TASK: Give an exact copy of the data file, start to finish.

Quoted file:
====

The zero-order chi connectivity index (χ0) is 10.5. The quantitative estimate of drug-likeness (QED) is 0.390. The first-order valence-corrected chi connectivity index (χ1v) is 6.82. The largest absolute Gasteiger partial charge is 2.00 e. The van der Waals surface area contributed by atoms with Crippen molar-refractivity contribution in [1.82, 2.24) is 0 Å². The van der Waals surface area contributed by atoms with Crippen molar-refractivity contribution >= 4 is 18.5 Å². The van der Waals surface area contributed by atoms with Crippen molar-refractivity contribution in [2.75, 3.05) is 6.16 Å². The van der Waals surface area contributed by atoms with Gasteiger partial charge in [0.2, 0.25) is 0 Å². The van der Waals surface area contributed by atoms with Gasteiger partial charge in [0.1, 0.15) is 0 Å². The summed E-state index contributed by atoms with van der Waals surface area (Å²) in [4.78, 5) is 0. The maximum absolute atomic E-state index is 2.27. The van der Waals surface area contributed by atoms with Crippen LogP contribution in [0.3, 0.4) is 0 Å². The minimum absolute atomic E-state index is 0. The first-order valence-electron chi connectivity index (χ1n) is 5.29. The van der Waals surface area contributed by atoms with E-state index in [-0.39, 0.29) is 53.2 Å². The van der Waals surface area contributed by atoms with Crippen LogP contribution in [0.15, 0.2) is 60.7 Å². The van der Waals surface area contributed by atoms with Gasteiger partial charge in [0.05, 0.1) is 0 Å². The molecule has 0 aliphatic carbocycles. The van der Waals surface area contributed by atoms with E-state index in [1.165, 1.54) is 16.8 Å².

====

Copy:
The zero-order chi connectivity index (χ0) is 10.5. The quantitative estimate of drug-likeness (QED) is 0.390. The first-order valence-corrected chi connectivity index (χ1v) is 6.82. The largest absolute Gasteiger partial charge is 2.00 e. The van der Waals surface area contributed by atoms with Crippen molar-refractivity contribution in [1.82, 2.24) is 0 Å². The van der Waals surface area contributed by atoms with Crippen molar-refractivity contribution >= 4 is 18.5 Å². The van der Waals surface area contributed by atoms with Crippen molar-refractivity contribution in [2.75, 3.05) is 6.16 Å². The van der Waals surface area contributed by atoms with Gasteiger partial charge in [0.2, 0.25) is 0 Å². The van der Waals surface area contributed by atoms with Gasteiger partial charge in [0.1, 0.15) is 0 Å². The summed E-state index contributed by atoms with van der Waals surface area (Å²) in [4.78, 5) is 0. The maximum absolute atomic E-state index is 2.27. The van der Waals surface area contributed by atoms with Crippen LogP contribution in [0.3, 0.4) is 0 Å². The minimum absolute atomic E-state index is 0. The first-order valence-electron chi connectivity index (χ1n) is 5.29. The van der Waals surface area contributed by atoms with E-state index in [-0.39, 0.29) is 53.2 Å². The van der Waals surface area contributed by atoms with Crippen LogP contribution in [0.15, 0.2) is 60.7 Å². The van der Waals surface area contributed by atoms with Gasteiger partial charge in [0.05, 0.1) is 0 Å². The molecule has 0 aliphatic carbocycles. The van der Waals surface area contributed by atoms with E-state index in [1.165, 1.54) is 16.8 Å².